Karen Horney

(1885 - 1952)


Developed Psychoanalytic Social Theory


Emphasized culture over biology


Specilized in treating nuerotic patients


Developed extensive list of nuerotic sympotms

Developed self-analysis









Biographical Facts

Felt isolated during childhood

One of earliest woman to attend medical school in Germany. (Received M.D. in 1915)

Long history of stormy relationships

Frequently suffered from depression and fatigue

Underwent psychoanalysis at least twice without success

Came to America in 1932

Broke with Freued by the end of the 1930's.

Founded the Karen Horney Psychoanalytic Institute in 1941 and the Karen Horney Clinic in 1952

Published Neurosis and Human Growth in 1950



Comparing Horney and Freud

Disagreed with tightly controlling psychoanalytic theory.

Early childhood experiences important, but Horney

thought safety and security amore important than sex

Believed Freud's view was pessimistic and stagnation

By focusing on cultural forces, we can change the world












The importance of culture:


Horney, like Adler, believed that cultural forces were major determinants of human behavior.


Modern Culture is based on competition

"Everyone is the real or potential competitor of everyone else"

Competition results in basic hostility

Societies demands for success are infinite.

Basic hostility can lead to intense needs for affection.

The need for affection can result in overvaluing love. Neurotic individuals strive for love and affection




10 Categories of neurotic Needs (1942)

Moving Toward People

1. Need for affection and approval

2. The neurotic need for a partner

Moving Against People

3. The neurotic need to restrict life

4. The neurotic need for power

5. The neurotic need to exploit others

6. The neurotic need for social recognition

7. The neurotic need for personal admiration

8. The neurotic need for ambition

Moving Away from People

9. The neurotic need for self-sufficiency

10. The neurotic need for perfection



Early Childhood Development

Although people can become neurotic at any stage in life, most neurosis begin in childhood

Genuine love and healthy discipline is necessary to establish feelings of safety and satisfaction.

If these needs are not met, the child develops basic hostility toward the parents.

This repressed hostility leads to basic anxiety: a feeling of helplessness and isolation in a hostile world.

Basic Hostility and Basic Anxiety are combined in a endless circle.

Basic Anxiety can lead to neurosis, but not necessarily.

One difference between a neurotic individual and a healthy individual is that neurotics do not consciously choose their method of dealing with people.

Primary Attitudes and Neurotic Trends

All social behavior can be described in one of 3 ways:

Healthy Neurotic

Moving Toward People

Friendly and Loving Compliant or Submissive

Moving Against People

Surviving in a competitive society Aggressive Personality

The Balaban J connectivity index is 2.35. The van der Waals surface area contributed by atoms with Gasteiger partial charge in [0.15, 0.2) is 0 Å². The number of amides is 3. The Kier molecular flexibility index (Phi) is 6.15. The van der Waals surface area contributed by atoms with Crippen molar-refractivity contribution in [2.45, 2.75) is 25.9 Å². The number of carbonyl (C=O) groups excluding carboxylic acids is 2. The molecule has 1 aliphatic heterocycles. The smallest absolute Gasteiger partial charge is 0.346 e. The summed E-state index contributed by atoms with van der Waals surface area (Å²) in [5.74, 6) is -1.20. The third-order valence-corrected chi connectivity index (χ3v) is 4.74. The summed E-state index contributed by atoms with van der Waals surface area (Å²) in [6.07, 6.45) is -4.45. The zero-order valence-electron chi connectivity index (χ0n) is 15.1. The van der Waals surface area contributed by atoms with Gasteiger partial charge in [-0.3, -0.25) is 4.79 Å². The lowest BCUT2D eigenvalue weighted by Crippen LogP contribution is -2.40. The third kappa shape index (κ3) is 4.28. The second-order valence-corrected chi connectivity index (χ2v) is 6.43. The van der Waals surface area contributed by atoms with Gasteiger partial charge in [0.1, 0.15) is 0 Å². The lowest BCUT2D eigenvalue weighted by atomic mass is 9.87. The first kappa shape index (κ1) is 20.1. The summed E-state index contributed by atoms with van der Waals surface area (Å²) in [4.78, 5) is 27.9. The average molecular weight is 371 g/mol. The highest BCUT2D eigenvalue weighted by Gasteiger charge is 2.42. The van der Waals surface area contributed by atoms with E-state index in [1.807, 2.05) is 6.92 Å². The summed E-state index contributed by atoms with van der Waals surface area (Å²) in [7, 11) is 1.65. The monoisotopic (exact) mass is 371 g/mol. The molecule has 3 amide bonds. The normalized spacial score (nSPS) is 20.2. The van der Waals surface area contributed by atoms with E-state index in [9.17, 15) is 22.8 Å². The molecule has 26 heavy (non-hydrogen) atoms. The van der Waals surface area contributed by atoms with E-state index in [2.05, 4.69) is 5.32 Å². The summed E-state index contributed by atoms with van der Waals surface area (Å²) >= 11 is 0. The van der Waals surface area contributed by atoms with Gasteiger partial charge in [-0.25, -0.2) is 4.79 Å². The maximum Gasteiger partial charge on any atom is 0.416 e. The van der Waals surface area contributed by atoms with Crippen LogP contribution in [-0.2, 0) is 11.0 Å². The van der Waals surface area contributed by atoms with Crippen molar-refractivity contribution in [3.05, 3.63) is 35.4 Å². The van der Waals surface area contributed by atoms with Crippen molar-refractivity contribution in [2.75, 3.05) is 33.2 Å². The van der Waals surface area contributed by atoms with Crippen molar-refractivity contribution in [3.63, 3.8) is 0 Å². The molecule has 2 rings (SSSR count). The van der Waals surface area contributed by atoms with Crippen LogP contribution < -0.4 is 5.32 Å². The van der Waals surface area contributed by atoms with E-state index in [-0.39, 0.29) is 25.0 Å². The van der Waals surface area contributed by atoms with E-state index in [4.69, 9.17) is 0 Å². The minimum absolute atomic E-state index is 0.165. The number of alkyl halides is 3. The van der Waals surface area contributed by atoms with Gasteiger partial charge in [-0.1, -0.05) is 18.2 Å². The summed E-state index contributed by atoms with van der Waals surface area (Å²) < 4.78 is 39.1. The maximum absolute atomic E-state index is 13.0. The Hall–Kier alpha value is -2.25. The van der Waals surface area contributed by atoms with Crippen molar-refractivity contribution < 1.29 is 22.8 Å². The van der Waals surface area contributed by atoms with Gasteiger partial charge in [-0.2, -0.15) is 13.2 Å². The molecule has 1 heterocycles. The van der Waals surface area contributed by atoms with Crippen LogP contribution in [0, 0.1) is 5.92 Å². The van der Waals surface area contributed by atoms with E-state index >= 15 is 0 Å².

Moving Away From People

Autonomous, Serene Socially detached


Healthy people change their attitudes with the situation

Neurotic Individuals primarily exhibit only one neurotic trend across all relationships.

Behavior is a compulsion, rather than a choice.

Neurotic Trends

Neurotic Trends develop from basic anxiety and feelings of isolation.

Moving Toward People: These neurotics see themselves as loving, generous, unselfish, and sensitive.

They often take a subordinate role, see others as more intelligent and capable, and their own self image is often only a reflection of how other people see them.

Moving Against People: These neurotic individuals want to be tough or ruthless. Seldom admit mistakes and see themselves as being powerful and superior. Seek to dominate others within relationships.

Moving Away Form People: These neurotics have a heightened need for privacy, independence, and self-sufficiency. Can often appear to be aloof and unapproachable, and feel discomfort in most social situations.

Intrapsychic Conflicts


The idealized self-image: The difference between who you are and who you think you are.

To protect ourselves from feelings of isolation and inferiority, we generate a favorable mental concept of who we are.

This idealized self image is dependent on the neurotic trend adapted by the individual

Compliant People (toward) : See themselves as good and saintly.

Aggressive People (against): See themselves as strong and heroic.

Detached People (away): See themselves as self-reliant and wise.





An Idealized Self-Image has three aspects:

Neurotic Claims : Neurotics believe they have special privileges in life and become extremely frustrated when their wishes are not granted.

Neurotic Pride: A false pride based upon your idealized self-image Neurotic individuals avoid people who don’t "recognize" the innate superiority of the Neurotic individual.

Neurotic Search for Glory :

Self-idealization: The drive to make the idealized self-image real

Need For Perfection: in order to achieve the idealized self-image, the neurotic falls prey to the Tyranny of the Should.

Neurotic Ambition: the compulsive drive toward superiority

Drive for Vindictive Triumph: Neurotics want to show their superiority over others, and prefer to do it in a way which can cause humiliation of others.